In 1959, Florence Green, a widow living in the seaside village of Hardborough, East Suffolk, decides to open a new (and the only) bookshop in town to fulfill her duty “to make it clear to herself, and possibly to others, that she existed in her own right.”
Calling upon her youthful experience as a bookstore clerk and using the small amount of money her husband has left her, poor Florence faces many obstacles in her new enterprise. These range from the practical- damp, storage, stock choices-to the the personal- Mr. Keble the bank manager, Mr. Thornton the solicitor, Mrs. Gamart the self-styled patroness- and the paranormal- a persistant poltergeist. However, Florence also has her allies- the local squire Mr Brundish, her able young assistant Christine Gipping and the marshman Raven- and a quiet determination to win out. Whether or not she, and the bookshop, do so is the main question of the book.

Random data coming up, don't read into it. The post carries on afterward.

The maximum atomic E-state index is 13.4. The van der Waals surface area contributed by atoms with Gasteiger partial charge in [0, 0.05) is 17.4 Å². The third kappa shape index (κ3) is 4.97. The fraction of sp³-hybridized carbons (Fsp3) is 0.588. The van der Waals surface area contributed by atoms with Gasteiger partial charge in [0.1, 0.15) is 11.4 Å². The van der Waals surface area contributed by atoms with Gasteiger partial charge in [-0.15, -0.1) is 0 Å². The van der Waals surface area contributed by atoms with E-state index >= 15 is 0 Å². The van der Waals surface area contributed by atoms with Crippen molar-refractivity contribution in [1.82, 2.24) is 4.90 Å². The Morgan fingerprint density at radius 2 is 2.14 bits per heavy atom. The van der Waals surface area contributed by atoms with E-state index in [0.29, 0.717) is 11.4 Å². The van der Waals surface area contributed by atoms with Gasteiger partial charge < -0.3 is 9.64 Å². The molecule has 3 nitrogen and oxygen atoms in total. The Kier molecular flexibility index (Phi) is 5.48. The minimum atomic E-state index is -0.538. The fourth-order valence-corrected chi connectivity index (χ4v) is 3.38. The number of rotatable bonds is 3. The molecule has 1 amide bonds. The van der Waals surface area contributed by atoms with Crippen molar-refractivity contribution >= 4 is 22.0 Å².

This is a short but vivid and sharply observant story which reminded me of Murial Spark in style. An example (which doesn’t give away key plot points!):
“The manager (Mr. Keble) replied soothingly that reading took up a great deal of time. ‘I only wish I had more time at my disposal. People have quite wrong ideas, you know, about the bank’s closing hours. Speaking personally, I enjoy very little leisure in the evenings. But don’t misunderstand me, I find a good book at my bedside of incalculable value. When I eventually retire I’ve no sooner read a few pages than I’m overwhelmed with sleep.’
She reflected that at this rate one good book would last the manager for more than a year. The average price of a book was twelve shillings and sixpence. She sighed.”